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Question about residency leads to reversal in insurance case

April 23, 2012

Because a genuine issue of material fact exists as to whether a teenager lived with his mother or father, an appellate panel has remanded the matter for trial.

In Omni Insurance Group v. Lake Poage, Tonya Poage, Cody Bauer, Jill Bauer, Gary Bauer, and Allstate Insurance Company, No. 92A03-1105-CT-208, Omni Insurance Group appealed summary judgment for Allstate Insurance Co.; Lake and Tonya Poage; and Cody, Jill and Gary Bauer (known collectively as the Poages).

In 2008, Cody Bauer was driving a car owned by his mother, Treva Bauer, when he collided with a motorcycle driven by Lake Poage. Treva was insured by Omni, and her policy provided liability coverage to Treva, the named insured, to family members who used Treva’s car, and to anyone who used her car with her permission. But the policy excluded liability for coverage of bodily injury resulting from the use of a vehicle by “any resident, including a family member, of your household who is not listed in the Declarations page.” The policy doesn’t define “resident.”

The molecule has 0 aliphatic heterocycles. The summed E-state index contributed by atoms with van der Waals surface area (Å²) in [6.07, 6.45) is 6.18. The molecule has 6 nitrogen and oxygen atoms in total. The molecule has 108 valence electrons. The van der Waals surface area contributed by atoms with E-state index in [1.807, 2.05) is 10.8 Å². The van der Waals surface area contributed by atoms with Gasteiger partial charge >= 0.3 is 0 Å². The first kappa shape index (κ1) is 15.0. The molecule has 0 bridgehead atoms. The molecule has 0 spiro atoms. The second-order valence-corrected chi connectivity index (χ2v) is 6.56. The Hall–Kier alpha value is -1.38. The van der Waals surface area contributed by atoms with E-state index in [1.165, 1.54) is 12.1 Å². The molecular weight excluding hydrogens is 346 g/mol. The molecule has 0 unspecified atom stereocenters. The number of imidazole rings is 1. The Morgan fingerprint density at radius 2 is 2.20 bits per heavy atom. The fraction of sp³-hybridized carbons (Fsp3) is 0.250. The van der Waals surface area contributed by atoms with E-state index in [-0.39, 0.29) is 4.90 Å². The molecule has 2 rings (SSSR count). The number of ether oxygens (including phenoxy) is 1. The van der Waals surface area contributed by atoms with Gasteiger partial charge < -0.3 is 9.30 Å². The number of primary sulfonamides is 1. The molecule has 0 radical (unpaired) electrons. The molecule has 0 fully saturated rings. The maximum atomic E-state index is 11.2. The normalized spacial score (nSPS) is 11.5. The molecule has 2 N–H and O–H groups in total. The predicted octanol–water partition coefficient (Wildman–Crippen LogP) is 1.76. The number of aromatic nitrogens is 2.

Cody was not listed on Treva’s declarations page.

On the date of the collision, Cody was spending the night at Treva’s residence. Treva shared joint legal custody of Cody with Cody’s father. Cody had his own bedroom at both residences and kept belongings at both places. He considered both residences to be his home. At the time of the collision, Treva was moving from Churubusco to Columbia City, and when she moved Cody changed schools. Cody used his father’s address on his driver’s license and received his mail there. Cody was a listed driver on his father’s policy, but not Treva’s.

The Court of Appeals held that pursuant to the policy language, if Cody was a resident of Treva’s household, Omni was entitled to summary judgment because Cody was not listed on the declarations page. If he was not a resident of Treva’s household, the Poages were entitled to summary judgment, as Cody was driving Treva’s car with her permission. Because there is a genuine issue of fact as to his residency, the court found that summary judgment was not appropriate and remanded the matter for trial.
 

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